EPS 82: Introduction to Oceans

Campus Library Map

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UC Berkeley Library campus map

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Off-campus Access to Library Resources

Before you can access UCB Library resources from off campus or via your laptop or other mobile devices, make sure you have configured your machine using one of two simple methods (Proxy Server is the quickest and easiest):

Proxy Server
After you make a one-time change in your web browser settings, the proxy server will ask you to log in with a CalNet ID when you click on the link to a licensed resource. See the setup instructions, FAQ, and Troubleshooting pages to configure your browser.  Make sure you check the proxy configuration before you start researching.

VPN (Virtual Private Network)
After you install and run the VPN "client" software on your computer, you can log in with a CalNet ID to establish a secure connection with the campus network.

What is peer review?

Your assignment requires you to find peer-reviewed articles. These may also be called refereed articles. What does this mean?

Peer review is a process by which articles are subjected to rigorous and critical review by experts in the field prior to publication. It is a form of quality control. Generally, two or more expert reviewers (or referees) will evaluate an article to determine whether it is worthy for publication based on specific criteria:

  • Scientific validity
  • Sound methodology
  • Originality
  • Significance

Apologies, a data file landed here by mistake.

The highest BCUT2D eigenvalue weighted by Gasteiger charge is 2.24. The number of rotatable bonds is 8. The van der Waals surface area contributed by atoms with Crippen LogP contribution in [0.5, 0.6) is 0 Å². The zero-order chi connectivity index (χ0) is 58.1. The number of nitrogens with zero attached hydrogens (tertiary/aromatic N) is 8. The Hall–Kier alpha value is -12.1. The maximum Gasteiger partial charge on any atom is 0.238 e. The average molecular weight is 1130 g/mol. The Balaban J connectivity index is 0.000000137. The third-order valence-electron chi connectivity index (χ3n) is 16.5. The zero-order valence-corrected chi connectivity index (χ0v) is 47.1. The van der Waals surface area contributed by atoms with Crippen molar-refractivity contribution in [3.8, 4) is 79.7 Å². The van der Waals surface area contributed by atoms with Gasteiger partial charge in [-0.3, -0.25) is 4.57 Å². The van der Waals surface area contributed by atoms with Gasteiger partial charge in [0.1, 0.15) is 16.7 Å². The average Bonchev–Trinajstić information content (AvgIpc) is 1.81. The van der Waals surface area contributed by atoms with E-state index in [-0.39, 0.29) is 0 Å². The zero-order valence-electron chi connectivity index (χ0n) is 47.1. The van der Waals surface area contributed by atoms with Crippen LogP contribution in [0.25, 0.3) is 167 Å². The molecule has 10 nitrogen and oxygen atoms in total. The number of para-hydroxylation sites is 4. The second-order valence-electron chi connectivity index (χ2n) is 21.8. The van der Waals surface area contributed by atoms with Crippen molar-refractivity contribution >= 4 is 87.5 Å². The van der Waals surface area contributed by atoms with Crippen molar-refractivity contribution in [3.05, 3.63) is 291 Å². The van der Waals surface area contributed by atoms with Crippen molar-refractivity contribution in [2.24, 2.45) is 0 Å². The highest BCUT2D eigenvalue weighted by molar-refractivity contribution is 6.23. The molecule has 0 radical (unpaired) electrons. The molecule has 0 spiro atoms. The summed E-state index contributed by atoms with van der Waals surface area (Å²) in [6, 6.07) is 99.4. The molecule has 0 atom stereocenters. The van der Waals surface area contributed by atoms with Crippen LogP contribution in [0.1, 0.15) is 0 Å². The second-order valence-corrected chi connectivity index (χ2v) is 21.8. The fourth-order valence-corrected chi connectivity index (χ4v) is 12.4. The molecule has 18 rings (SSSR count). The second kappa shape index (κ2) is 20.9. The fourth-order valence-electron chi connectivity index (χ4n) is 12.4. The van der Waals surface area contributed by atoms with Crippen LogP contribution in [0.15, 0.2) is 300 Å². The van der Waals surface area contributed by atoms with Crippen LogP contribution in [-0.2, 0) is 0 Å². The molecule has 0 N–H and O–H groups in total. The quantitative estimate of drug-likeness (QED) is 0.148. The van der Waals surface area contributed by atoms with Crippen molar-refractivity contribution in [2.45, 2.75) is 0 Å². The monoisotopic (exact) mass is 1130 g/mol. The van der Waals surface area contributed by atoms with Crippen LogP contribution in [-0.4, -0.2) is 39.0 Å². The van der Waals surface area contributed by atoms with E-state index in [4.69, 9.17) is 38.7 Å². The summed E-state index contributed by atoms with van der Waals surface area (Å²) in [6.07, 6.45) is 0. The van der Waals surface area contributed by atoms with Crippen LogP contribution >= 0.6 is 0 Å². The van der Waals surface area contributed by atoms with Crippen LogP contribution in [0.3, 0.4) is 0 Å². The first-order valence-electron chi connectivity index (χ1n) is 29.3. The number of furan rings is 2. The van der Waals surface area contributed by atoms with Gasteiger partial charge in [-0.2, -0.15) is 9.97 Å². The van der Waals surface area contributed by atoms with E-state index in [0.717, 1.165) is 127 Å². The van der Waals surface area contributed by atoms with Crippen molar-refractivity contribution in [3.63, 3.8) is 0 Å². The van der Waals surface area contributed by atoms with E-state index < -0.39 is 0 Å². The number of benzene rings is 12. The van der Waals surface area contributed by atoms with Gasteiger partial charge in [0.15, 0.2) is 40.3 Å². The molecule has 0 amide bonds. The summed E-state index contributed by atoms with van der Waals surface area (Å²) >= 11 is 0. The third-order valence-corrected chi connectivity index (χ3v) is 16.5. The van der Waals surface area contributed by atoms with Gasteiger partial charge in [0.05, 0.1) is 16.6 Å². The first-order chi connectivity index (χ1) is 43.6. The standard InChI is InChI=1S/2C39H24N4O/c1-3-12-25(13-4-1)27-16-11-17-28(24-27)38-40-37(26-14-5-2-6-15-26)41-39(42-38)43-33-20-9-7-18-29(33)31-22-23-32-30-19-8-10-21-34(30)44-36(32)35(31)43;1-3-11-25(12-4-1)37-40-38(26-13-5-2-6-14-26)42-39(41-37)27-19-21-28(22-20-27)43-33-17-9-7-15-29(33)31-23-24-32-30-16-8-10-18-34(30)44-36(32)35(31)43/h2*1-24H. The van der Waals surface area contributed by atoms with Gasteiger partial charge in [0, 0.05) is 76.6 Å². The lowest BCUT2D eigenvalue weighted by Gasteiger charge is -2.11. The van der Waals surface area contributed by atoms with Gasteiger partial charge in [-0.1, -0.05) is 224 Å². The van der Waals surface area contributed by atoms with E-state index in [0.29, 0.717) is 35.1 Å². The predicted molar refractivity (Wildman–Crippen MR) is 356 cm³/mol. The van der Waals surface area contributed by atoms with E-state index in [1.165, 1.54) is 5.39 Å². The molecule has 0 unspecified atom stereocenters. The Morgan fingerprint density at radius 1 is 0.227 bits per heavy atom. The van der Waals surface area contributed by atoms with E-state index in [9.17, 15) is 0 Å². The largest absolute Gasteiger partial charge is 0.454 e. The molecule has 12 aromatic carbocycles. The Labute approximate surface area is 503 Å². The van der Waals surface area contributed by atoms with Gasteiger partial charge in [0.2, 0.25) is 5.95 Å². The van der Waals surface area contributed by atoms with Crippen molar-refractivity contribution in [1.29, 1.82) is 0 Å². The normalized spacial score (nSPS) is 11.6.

• Clarity

The process

  • A researcher submits his or her article to a specific journal.
  • The editor of the journal makes an initial determination: is it a good fit for the journal?
  • If so, the editor passes the article along to expert reviewers who evaluate the article and make recommendations
  • Reviewers may recommend immediate publication, publication with revisions, or rejection

Once an article is published in a peer-reviewed journal, it may appear in print, online, or both.

Peer review is not a guarantee

Articles that are peer-reviewed have been carefully evaluated by experts but this does not mean that everything in the peer-reviewed literature is correct. Results published in peer-reviewed articles may later be found to be unsound or may be contradicted by new findings. The continual re-evaluation of previous research findings is one of the primary mechanisms by which scientific understanding is advanced.

(Adapted from the Bio 1b Scientific Literature guide by courtesy of the Bioscience & Natural Resources Library)

Recognizing peer-reviewed articles

How can you tell if an article has been peer-reviewed? Try looking for clues in the article itself:

  • Are the authors listed? Is there also information about their affiliations?
  • Is there an abstract (or summary of the article)?
  • Are there sections on prior research, methodology, findings, conclusions, etc.?
  • Is there a bibliography or list of references in the article?
  • Is there information on when the article was received, accepted, and/or published?

Peer-reviewed articles may not exhibit all of these criteria but they can be good indicators of peer-review.

(Adapted from the Bio 1b Scientific Literature guide by courtesy of the Bioscience & Natural Resources Library)

Last Update: December 14, 2012 17:55